Defensive strategies of prey species constitute a key element to survive and maximise biological fitness in natural environments. However, some of the mechanisms underlaying antipredator behaviours are not clear. Despite previous studies had attempted to unravel the relationship between aggressiveness and glucocorticoids (GC), this association remains uncertain. Our study aimed to find an explicit link between the aggressive behaviour in the wood mice (Apodemus sylvaticus) and the GC release. For this, a live-trapping study was conducted in the Montes do Invernadeiro Natural Park (NW Spain). We collected faecal samples from 76 captures to measured free-ranging mice baseline faecal corticosterone metabolites (FCM) levels using an enzyme immunoassay. Moreover, we determined the aggressive behaviour of each mice by measuring the number of bites perpetrated upon the researcher while handling. Results of the statistical model showed that aggressive behaviour in mice was not explained by FCM concentrations. On the other hand, a better body condition was associated with the individual's aggressiveness. Moreover, it seems that recaptured individuals tended to be more aggressive, probably because previous experience with this life-threatening event improved the individual's defensive performance in order to successfully escape again.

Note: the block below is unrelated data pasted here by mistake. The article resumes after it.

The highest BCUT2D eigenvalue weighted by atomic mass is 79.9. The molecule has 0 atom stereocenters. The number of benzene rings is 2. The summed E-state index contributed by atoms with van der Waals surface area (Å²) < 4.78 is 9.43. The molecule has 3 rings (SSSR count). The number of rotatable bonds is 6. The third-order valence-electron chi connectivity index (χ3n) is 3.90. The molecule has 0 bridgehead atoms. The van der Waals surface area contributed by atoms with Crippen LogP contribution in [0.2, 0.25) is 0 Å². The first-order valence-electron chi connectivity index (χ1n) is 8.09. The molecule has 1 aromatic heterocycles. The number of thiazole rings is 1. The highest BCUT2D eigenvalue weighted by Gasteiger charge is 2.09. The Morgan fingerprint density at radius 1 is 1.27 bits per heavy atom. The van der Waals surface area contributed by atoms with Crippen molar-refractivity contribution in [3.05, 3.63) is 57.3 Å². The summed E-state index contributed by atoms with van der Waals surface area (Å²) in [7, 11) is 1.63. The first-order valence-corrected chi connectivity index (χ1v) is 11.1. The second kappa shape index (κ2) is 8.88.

- antipredator defences
- Apodemus sylvaticus
- faecal corticosterone metabolites
- physiological stress response
ASJC Scopus subject areas
- Ecology, Evolution, Behavior and Systematics